About this call for participants

Application Deadline: Wednesday, August 15, 2018, 11:59 pm.

The Center for the Humanities at the Graduate Center, CUNY, in collaboration with The Laundromat Project (The LP) are seeking participants for "The Impact of Listening and Being Heard: Oral History, Archives, & Advocacy," a free 8-week interdisciplinary workshop. Open to artists and the CUNY community, the workshop will use a lens of radical empathy to deepen our oral history practice and culminate in a publication and public event. The workshop will be led by Sady Sullivan during the 2018 Fall semester at the Graduate Center, CUNY and is part of The City Amplified: Oral Histories and Radical Archiving research team, generously supported by the Mellon Seminar on Public Engagement and Collaborative Research.

The Impact of Listening and Being Heard: Oral History, Archives, & Advocacy:

With our eyes on the prize of a more equitable and peaceful future, we will focus on oral history as a tool for exploring the dynamic relationships of identity, voice, embodied knowledge, belonging, and becoming. This workshop will be useful to people at all levels of experience with oral history who want to reflect on self-care, care for our narrators/interviewees, and the role that sharing life histories plays in caring for our future. Through shared experiences such as Deep Listening (both Buddhist and in the spirit of Pauline Oliveros) and sound therapy exercises, we will strengthen our intuitive listening skills and explore collective (un)consciousness.

As a culmination of this course, we will collaborate on a publication that will inform oral history praxis and a public Listening Party that will engage a broad community of oral history practitioners in thinking about care and collaboration in their work.

Qualifications, and Areas of Interest:

Prior experience with oral history is useful but not necessary. This workshop will be responsive and adaptive to the interests of the group over the course of the 8 weeks, and depending on the needs of the group, we will cover the practical nuts and bolts of conducting digital audio/video oral history interviews, as well as designing an oral history project, and culminating in a public Listening Party where the group will present our work.

Selected readings will include works by Alexis Pauline Gumbs, Saidiya Hartman, Zora Neale Hurston, Michelle Caswell, Lyn Mikel Brown, Walidah Imarisha, adrienne maree brown, Ursula K. LeGuin, Thich Nhat Hanh, Sherna Berger Gluck, Margaretta Jolly, Mary Field Belenky, Walter J. Ong, The Crunk Feminist Collective, and Carolyn G. Heilbrun. Archival explorations will include NYC Trans Oral History; Crossing Borders, Bridging Generations Oral History; Densho Digital Repository; Voices of Feminism Oral History; VOAHA: Chicana Feminists Oral History; Nindibaajimomin: Intergenerational Digital Storytelling on the Legacy of Residential Schools; Montreal Life Stories; South Asian American Digital Archive; and more.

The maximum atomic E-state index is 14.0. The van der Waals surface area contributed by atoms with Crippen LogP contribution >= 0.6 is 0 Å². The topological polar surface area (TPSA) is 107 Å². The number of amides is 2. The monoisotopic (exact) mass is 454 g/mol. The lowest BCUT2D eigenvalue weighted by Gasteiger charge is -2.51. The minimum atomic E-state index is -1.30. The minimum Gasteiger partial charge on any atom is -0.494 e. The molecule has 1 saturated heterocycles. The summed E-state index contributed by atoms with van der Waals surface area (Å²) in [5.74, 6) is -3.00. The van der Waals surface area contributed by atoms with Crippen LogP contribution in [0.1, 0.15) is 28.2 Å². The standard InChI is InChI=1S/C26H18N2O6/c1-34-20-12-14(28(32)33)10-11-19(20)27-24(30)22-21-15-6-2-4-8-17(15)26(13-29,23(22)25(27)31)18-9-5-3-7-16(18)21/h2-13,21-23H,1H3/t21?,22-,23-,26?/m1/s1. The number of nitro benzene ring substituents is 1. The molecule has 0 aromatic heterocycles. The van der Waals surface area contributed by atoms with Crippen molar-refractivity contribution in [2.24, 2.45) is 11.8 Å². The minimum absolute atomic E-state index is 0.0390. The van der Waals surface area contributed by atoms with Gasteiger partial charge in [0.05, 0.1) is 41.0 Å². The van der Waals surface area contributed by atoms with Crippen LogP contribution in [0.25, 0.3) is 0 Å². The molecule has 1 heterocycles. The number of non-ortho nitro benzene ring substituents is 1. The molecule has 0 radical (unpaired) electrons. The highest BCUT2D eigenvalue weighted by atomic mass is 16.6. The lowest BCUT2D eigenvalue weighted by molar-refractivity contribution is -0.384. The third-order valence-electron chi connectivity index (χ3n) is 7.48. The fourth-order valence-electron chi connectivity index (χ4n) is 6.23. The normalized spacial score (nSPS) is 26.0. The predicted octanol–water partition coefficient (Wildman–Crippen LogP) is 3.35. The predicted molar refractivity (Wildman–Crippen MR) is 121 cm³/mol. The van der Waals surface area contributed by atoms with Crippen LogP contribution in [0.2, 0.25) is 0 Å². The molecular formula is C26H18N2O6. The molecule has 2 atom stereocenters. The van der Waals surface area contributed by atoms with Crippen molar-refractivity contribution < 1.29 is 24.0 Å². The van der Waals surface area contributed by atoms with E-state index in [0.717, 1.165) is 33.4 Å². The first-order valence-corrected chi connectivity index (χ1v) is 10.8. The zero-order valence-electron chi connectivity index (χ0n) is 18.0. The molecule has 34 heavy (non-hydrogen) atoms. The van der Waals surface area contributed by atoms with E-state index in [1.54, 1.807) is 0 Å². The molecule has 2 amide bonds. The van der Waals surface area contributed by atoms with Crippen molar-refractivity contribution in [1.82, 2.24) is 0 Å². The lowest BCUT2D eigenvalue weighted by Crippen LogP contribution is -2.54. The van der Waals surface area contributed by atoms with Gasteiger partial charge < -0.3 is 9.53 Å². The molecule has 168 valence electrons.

Workshop Dates and Details:

Time and Day: Wednesdays from 6pm - 8pm

Workshop Dates:
September 12
September 26
October 3
October 17
November 7
November 14
December 5
*Please note that attendance is required for all workshops.

Location: The Graduate Center, CUNY, 365 5th Ave, NYC.

Course cap: 12 participants (6 CUNY Community, 6 Artists)


CUNY Community (students, faculty and staff), and Artists.

We define artists as visual, media, literary, and performing arts makers as well as curators, scholars, educators, healers, community organizers, and other cultural producers.
For CUNY community participants we will prioritize CUNY students, but CUNY faculty and staff are also eligible.

Application Deadline:

Wednesday, August, 15, 2018.

How to Apply:

Please click here to fill out the google application form to apply.

For further questions, please contact Prithi Kanakamedala at Prathibha(dot)Kanakamedala(at)bcc(dot)cuny(dot)edu